Repeating a similar feature found on Criterion’s DVD for Jarmusch’s Night on Earth, we yet again get a Q & A with Jim, where the director responds to a number of questions sent in. After an introduction that involves going over newspaper headlines for the day, mentioning the earthquake in Haiti and then jumping to an article on Avatar, he moves on to the questions. My intent was to actually list names and the questions being asked, but Jarmusch butchers so many of the names I just couldn’t do it (and this is no criticism against Jarmusch since I’d probably butcher them, too, one of the key reasons I’m not going to list them.) At any rate some of the questions asked involve casting, where he stands on “Perkins vs. Presley”, which Elvis (Army, fat, young, Vegas, etc.) is his favourite, the soundtrack, certain members of the cast, whether Tom Waits (whose voice appears as a DJ on the radio) is reprising his character from Down By Law, filming in Sun Studio, Screamin’ Jay Hawkins, and many other areas of the film. But he’s not just limited to this film, even taking questions for other films, or general questions like one about his film viewing habits (whether he researches them or not before viewing or whether he actually watches supplements on a DVD.) Some questions he answers briefly, and other he answers with great detail. He also takes on some humourous ones, like a question where he’s asked if he can introduce the writer to Winona Ryder, and he also takes a slight swipe at the MGM DVD’s subtitles. This is in place of a commentary track (which Jarmusch has no interest in doing) and it’s actually a great idea, and quite a bit of fun, more fun than a commentary at least. Though it might not cover Mystery Train in as great as depth as some may like, it’s still an informative and entertaining feature. In total it runs about 70-minutes and is divided into 35 chapters.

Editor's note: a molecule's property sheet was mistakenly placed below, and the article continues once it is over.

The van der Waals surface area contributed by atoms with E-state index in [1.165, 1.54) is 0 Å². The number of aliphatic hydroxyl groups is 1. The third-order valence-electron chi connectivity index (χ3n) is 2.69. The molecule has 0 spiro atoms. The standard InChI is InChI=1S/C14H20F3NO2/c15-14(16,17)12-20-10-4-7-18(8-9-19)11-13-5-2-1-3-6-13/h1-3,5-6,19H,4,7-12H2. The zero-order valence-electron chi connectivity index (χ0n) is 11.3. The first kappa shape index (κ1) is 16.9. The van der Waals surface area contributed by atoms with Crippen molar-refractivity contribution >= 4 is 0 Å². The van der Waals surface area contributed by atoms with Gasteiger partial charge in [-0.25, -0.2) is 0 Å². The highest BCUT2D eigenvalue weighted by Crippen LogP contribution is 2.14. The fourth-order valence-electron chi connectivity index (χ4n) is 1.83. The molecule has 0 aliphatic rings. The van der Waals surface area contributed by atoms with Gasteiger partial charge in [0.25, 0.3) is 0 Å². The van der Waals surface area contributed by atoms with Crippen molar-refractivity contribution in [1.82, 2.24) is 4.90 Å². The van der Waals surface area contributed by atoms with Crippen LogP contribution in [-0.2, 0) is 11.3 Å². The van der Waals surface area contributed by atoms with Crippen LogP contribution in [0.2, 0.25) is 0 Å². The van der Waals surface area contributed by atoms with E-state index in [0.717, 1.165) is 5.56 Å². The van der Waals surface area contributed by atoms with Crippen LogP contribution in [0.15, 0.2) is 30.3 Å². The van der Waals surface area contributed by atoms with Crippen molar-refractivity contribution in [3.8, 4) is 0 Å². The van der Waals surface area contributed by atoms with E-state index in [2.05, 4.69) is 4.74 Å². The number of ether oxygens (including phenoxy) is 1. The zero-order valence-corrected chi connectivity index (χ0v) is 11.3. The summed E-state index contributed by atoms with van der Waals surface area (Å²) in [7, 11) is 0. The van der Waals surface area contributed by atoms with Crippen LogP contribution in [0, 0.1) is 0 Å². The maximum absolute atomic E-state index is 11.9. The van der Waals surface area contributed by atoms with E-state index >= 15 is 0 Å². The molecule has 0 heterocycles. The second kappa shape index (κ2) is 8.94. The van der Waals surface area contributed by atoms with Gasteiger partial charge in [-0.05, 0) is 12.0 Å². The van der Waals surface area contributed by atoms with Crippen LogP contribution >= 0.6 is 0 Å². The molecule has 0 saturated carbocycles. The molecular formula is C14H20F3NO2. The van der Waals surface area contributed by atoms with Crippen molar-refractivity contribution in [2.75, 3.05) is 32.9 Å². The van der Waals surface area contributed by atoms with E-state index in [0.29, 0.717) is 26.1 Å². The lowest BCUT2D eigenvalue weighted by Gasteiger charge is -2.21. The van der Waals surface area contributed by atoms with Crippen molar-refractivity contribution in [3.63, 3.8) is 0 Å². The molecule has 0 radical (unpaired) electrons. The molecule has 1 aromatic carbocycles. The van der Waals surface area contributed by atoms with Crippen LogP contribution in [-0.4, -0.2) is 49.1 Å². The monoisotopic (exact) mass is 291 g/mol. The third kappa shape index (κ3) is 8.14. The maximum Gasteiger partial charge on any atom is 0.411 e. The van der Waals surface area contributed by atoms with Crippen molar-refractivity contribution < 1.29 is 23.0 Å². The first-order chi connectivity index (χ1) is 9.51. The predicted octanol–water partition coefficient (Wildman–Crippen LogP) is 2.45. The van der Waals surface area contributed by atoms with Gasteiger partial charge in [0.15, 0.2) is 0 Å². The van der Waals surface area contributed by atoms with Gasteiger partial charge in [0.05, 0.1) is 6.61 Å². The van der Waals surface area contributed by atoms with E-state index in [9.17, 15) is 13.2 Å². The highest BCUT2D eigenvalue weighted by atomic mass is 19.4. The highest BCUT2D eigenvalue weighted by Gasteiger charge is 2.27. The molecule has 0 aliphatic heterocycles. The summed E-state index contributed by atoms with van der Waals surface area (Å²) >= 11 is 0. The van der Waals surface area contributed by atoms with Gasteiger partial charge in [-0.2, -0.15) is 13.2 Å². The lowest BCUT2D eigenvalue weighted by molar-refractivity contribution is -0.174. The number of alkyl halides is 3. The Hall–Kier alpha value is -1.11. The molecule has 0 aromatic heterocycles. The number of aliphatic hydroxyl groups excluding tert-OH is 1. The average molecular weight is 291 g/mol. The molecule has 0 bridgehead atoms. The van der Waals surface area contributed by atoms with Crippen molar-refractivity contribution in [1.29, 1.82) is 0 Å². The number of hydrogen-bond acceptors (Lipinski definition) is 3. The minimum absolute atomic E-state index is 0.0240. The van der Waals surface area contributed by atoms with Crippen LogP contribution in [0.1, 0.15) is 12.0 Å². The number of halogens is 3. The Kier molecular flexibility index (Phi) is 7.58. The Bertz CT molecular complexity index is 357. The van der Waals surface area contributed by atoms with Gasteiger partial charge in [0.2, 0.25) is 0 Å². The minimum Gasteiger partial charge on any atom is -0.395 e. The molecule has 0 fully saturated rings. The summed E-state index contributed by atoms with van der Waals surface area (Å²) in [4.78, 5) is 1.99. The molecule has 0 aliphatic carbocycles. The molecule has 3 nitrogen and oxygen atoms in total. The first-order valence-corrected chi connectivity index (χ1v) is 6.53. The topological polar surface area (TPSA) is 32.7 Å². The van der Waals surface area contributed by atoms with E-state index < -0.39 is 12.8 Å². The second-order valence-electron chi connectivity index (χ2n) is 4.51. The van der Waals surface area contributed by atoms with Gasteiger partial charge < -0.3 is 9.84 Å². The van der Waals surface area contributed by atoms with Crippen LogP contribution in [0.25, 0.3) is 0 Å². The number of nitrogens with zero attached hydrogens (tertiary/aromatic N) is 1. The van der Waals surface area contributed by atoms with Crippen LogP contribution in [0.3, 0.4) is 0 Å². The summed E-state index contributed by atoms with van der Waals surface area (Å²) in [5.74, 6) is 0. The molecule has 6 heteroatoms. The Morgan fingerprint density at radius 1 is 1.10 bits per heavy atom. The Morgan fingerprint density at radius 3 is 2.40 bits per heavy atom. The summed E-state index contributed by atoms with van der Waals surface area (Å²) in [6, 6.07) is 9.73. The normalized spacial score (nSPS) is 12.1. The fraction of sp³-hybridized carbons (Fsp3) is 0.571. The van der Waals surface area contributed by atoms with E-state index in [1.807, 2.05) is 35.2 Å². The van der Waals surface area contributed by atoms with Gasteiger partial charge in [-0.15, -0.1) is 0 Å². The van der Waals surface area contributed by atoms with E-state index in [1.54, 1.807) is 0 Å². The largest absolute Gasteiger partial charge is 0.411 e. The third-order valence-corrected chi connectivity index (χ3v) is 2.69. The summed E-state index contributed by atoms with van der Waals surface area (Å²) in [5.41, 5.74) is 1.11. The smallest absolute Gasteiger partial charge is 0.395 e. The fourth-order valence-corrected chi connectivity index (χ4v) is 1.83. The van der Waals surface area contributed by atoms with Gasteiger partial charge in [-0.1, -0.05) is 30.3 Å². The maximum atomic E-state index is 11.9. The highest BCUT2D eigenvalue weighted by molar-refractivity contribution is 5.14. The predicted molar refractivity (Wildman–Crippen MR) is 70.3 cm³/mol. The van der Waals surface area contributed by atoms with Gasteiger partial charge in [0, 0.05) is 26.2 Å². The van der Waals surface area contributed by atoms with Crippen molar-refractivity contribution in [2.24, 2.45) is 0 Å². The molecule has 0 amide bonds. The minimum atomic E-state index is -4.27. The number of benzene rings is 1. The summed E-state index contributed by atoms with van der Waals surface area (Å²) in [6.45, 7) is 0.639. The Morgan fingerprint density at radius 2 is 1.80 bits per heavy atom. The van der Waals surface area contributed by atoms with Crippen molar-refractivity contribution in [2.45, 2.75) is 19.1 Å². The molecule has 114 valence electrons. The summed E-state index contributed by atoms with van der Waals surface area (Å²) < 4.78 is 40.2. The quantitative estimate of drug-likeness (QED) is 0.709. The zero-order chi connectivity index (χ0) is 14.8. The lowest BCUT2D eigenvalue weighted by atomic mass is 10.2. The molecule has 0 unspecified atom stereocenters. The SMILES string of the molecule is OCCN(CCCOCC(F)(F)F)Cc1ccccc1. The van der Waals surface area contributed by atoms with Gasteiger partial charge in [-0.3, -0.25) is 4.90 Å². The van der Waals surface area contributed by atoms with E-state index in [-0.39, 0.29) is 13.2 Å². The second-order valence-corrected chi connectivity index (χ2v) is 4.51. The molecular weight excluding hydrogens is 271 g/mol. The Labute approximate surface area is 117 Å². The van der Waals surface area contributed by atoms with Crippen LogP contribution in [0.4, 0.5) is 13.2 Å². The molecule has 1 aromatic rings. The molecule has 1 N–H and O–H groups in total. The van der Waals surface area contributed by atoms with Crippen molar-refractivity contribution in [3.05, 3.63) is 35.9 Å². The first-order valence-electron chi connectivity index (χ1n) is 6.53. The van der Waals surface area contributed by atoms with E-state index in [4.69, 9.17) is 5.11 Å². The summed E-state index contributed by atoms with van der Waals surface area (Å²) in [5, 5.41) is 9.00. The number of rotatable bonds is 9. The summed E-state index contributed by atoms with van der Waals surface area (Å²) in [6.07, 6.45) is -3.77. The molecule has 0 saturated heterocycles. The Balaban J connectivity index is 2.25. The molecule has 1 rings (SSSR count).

For the next feature we unfortunately only get an 18-minute excerpt from Scremin’ Jay Hawkins: I Put a Spell on Me, a 2001 documentary about the performer. The excerpt included focuses on the relationship between Hawkins and Jarmusch, which began when he was working to get the rights for I Put a Spell on You, which he played in Stranger Than Paradise (repeating what he says in the Q&A section of the disc.) The two also talk a bit about his performance in Mystery Train, the red suit, and the number of plums Hawkins had to eat over multiple takes, plus a funny anecdote about Hawkins wondering if he should take Henry, a cigarette smoking toy skull he used when he performed, with him while shooting. There’s also some great footage of Hawkins performing mixed in here, and Hawkins also recalls meeting Elvis Presley very early in the singer’s career. It’s actually a fantastic segment and it’s quite unfortunate and disappointing Criterion couldn’t or wouldn’t include more of it here. Also worth noting is that a lot of this looks to be shot on video or DV, which looked rather terrible in 1080i on the Blu-ray edition. Surprisingly it actually looks a little better here with the player upscaling the image.